The ‘business’ of saving seals is just that, business. Whether $7 is paid for a seal skin or $10 is charged to view seals in the wild or $25 is donated regularly to campaign against cruel seal hunts or $100 is donated to rescue seals or $500 is paid to adopt-a-seal or $5000 is paid for a seal fur jacket, it is all business at the end of the day. Therefore buying out the Namibian sealing industry, to stop clubbing and cruelty, to give these endangered seals a life-time in the wild, at $15 a seal, makes good business sense.
The 910 000 seals earmarked to be killed by sealers until 2019, at $15 a seal, will cost Seal Alert-SA and its supporters $14 million, the price the Namibian sealing industry has offered.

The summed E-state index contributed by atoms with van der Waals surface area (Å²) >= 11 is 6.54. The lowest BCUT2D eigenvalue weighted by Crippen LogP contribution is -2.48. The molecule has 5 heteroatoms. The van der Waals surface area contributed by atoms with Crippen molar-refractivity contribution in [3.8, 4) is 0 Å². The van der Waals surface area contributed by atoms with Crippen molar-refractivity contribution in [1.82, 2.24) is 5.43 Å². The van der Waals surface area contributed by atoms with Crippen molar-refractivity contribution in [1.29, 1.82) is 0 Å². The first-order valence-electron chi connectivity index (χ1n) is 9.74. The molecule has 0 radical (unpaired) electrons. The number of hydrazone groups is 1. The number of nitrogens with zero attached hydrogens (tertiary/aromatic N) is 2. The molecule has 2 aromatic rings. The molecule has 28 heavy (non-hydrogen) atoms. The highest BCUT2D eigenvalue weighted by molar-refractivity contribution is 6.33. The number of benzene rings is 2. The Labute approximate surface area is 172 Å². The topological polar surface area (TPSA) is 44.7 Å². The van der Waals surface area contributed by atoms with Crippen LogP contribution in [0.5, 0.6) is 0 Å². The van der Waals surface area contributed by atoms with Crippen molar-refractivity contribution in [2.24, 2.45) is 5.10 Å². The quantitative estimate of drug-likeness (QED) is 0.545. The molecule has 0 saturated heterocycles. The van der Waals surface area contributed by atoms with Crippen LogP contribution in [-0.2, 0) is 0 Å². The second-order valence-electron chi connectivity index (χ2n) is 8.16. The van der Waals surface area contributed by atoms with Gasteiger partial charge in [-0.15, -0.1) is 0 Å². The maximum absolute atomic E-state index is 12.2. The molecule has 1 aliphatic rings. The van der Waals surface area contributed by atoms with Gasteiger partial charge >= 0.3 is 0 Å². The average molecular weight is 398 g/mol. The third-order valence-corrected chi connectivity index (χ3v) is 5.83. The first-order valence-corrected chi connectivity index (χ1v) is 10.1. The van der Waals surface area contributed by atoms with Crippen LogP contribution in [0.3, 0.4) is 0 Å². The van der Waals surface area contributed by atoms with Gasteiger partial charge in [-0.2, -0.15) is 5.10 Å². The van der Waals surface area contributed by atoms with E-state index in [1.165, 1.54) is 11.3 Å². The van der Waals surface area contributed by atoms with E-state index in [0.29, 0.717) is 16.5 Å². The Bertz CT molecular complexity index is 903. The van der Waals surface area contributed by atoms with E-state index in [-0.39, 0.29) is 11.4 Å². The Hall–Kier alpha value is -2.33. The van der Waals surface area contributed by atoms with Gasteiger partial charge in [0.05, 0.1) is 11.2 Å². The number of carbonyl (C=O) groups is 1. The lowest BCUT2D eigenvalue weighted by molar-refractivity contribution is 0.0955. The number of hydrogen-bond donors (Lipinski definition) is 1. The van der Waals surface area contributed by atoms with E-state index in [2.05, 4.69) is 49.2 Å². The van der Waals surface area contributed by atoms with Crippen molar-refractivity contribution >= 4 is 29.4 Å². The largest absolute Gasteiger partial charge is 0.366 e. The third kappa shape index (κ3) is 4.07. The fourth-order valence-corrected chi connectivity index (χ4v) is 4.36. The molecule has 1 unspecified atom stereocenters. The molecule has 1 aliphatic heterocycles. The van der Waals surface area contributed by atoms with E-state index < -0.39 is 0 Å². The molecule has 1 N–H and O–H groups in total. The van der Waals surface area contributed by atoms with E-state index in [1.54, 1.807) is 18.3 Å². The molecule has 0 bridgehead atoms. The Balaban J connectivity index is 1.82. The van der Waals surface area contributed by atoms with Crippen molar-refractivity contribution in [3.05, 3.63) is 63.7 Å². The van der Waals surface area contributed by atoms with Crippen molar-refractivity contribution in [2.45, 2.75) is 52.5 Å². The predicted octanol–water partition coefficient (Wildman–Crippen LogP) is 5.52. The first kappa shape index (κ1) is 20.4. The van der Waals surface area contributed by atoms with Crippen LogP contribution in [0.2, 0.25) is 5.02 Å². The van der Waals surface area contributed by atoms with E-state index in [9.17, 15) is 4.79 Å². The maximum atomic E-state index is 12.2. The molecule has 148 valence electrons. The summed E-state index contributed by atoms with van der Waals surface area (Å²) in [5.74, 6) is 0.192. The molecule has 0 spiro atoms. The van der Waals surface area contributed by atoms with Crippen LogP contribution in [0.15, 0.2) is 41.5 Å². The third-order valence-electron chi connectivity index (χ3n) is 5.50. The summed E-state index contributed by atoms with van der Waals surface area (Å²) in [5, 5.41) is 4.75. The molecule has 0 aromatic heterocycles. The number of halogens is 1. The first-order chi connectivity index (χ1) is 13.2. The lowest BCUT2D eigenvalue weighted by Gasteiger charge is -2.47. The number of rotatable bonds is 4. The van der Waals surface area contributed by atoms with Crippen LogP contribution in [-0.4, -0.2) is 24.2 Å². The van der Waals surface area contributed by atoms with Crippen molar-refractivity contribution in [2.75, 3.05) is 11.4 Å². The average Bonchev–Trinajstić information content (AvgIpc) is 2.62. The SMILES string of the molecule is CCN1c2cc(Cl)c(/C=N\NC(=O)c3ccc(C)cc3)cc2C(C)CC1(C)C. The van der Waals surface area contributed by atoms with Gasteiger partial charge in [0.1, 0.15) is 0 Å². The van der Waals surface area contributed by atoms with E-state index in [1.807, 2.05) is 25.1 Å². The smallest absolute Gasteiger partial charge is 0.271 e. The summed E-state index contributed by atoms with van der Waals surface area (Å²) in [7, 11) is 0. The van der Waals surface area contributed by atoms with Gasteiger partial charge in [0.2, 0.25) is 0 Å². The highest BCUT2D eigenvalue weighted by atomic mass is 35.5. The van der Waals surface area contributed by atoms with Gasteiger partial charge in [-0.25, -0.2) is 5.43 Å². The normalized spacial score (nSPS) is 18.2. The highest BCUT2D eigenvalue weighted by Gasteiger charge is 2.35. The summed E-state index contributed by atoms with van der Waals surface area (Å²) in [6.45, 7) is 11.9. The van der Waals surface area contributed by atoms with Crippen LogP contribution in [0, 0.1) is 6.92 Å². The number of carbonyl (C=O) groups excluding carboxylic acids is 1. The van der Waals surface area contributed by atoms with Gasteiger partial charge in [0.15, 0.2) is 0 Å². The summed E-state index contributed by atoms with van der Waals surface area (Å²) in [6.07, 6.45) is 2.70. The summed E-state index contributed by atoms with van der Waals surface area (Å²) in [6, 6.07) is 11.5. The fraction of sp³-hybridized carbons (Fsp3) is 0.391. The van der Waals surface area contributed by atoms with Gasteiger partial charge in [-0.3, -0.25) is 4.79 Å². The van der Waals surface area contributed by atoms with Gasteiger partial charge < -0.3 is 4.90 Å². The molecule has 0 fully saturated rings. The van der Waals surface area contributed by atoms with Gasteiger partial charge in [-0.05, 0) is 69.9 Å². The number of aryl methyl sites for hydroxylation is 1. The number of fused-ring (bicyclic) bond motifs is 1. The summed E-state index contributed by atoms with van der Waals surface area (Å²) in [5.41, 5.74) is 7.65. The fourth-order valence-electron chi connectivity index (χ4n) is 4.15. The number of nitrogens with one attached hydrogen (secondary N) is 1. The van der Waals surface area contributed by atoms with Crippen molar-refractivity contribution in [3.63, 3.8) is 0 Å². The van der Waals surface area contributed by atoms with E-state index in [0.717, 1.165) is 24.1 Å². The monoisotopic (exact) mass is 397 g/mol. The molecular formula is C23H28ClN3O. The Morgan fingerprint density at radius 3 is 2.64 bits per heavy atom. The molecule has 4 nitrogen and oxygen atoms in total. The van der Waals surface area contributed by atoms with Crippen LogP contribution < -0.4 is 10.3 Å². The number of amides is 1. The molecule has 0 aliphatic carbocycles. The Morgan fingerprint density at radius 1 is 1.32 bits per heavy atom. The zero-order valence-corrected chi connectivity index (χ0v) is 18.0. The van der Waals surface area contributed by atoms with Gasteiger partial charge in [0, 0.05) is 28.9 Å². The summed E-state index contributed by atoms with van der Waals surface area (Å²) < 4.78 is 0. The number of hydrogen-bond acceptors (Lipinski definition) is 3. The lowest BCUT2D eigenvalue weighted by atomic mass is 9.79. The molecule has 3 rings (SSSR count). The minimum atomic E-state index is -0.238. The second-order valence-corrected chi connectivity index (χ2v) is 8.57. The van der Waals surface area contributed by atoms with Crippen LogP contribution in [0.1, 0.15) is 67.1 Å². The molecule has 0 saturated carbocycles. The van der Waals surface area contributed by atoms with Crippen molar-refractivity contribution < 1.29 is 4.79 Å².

Today,1 July 2009 is D-Day for Namibia’s 85 000 baby seal pups. According to a front page report in The Namibian newspaper yesterday, (http://www.namibian.com.na/news-articles/national/full-story/archive/2009/june/article/million-dollar-bid-to-end-seal-clubbing ), “The sealing season starts on July 1 I think, there have been no changes”, Dr Moses Maurihungiriri, Director of Resource Management at the Ministry, told The Namibian yesterday.“We are in the third year of a three-year rolling seal quota of 85 000 seal pups and 6 000 bulls annually, which was issued in 2007,” he added.